Proteasome-mediated processing of the nfκb2 gene product p100 is a regulated event that generates the NF-κB subunit p52. This event can be induced through p100 phosphorylation by a signaling pathway involving the nuclear factor-κB-inducing kinase (NIK). The C-terminal region of p100, which contains its phosphorylation site and a death domain, plays a pivotal role in regulating the processing of p100. To understand the biochemical mechanism of p100 processing, we searched for cellular factors interacting with the C-terminal regulatory region of p100 using the yeast two-hybrid system. This led to the identification of S9, a non-ATPase subunit of the 19 S proteasome with no known functions. Interestingly, the S9/p100 interaction could be induced by NIK but not by a catalytically inactive NIK mutant. This inducible molecular interaction required p100 ubiquitination and was dependent on the intact death domain. We further demonstrated that the death domain is essential for NIK-induced post-translational processing of p100, thus providing a functional link between the S9 binding and the processing of p100. Finally, we provide genetic evidence for the essential role of S9 in the inducible processing of p100.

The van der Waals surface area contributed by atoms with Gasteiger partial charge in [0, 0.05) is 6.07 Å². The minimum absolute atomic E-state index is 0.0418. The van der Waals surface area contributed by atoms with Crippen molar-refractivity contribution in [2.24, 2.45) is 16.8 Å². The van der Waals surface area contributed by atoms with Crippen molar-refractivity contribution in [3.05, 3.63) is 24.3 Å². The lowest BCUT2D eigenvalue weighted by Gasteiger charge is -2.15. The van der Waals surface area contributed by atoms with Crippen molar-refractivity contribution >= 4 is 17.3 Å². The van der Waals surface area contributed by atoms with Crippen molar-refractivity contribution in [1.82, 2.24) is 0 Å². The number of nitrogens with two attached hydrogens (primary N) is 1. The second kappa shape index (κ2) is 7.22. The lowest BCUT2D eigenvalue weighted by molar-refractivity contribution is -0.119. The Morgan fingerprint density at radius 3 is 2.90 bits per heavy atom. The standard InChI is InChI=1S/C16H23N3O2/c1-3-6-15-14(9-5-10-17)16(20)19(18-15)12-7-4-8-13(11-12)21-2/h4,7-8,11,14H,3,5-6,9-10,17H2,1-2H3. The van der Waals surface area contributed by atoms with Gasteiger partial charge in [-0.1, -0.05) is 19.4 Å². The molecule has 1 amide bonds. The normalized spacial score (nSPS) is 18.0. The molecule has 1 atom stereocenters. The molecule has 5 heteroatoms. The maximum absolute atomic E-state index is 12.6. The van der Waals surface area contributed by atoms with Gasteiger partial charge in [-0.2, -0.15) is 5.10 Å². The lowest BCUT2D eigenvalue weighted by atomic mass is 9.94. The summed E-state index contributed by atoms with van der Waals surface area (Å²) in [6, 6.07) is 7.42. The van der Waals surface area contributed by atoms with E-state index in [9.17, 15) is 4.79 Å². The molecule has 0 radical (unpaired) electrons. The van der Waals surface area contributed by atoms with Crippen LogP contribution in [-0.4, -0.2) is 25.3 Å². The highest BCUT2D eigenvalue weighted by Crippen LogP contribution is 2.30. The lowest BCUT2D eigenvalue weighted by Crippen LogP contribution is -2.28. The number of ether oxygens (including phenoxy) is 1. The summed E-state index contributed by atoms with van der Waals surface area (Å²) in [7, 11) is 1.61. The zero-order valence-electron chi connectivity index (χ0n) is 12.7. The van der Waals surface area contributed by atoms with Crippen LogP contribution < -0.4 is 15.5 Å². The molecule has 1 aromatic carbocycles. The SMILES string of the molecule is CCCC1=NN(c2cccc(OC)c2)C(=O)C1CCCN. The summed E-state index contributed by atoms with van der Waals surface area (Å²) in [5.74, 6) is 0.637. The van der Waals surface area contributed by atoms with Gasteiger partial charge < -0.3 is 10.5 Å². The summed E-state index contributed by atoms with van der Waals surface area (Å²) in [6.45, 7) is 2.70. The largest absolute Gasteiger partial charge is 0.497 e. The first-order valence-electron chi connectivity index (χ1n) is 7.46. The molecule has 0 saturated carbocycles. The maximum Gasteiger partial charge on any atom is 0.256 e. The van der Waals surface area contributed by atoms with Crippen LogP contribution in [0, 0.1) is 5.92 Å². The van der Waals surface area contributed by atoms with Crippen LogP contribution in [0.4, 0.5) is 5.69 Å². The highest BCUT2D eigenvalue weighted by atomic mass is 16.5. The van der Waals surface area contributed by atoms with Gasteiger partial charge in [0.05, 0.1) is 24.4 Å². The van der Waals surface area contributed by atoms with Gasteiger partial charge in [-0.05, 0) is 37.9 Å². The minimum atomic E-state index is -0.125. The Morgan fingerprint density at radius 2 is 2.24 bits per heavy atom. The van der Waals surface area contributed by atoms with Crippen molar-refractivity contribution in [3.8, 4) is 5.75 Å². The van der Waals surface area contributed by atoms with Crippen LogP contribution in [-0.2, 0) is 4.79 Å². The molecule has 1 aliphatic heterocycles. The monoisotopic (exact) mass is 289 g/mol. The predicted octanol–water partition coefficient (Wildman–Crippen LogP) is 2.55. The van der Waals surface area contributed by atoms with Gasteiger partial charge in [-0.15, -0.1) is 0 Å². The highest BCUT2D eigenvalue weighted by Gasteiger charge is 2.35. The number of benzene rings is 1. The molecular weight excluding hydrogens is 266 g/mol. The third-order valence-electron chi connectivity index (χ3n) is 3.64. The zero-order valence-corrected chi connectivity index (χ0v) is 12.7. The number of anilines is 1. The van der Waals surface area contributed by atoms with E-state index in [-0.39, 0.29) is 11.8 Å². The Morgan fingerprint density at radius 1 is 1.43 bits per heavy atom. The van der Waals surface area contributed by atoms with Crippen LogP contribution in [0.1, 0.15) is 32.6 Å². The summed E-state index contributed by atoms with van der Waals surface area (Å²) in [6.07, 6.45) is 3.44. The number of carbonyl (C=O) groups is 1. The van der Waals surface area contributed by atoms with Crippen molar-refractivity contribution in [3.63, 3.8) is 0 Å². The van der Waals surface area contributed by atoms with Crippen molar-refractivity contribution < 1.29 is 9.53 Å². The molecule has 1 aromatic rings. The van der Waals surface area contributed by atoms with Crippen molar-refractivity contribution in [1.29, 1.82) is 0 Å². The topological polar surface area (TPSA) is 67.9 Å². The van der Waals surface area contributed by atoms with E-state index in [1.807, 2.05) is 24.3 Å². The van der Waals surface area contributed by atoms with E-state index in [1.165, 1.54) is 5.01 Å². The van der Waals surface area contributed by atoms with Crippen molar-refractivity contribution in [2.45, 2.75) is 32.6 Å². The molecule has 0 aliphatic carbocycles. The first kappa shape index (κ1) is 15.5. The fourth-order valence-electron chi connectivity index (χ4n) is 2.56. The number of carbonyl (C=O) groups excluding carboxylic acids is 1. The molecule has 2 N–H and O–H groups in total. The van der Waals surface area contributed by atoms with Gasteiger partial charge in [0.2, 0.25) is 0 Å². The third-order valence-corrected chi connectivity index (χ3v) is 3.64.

All Science Journal Classification (ASJC) codes
- Molecular Biology
- Cell Biology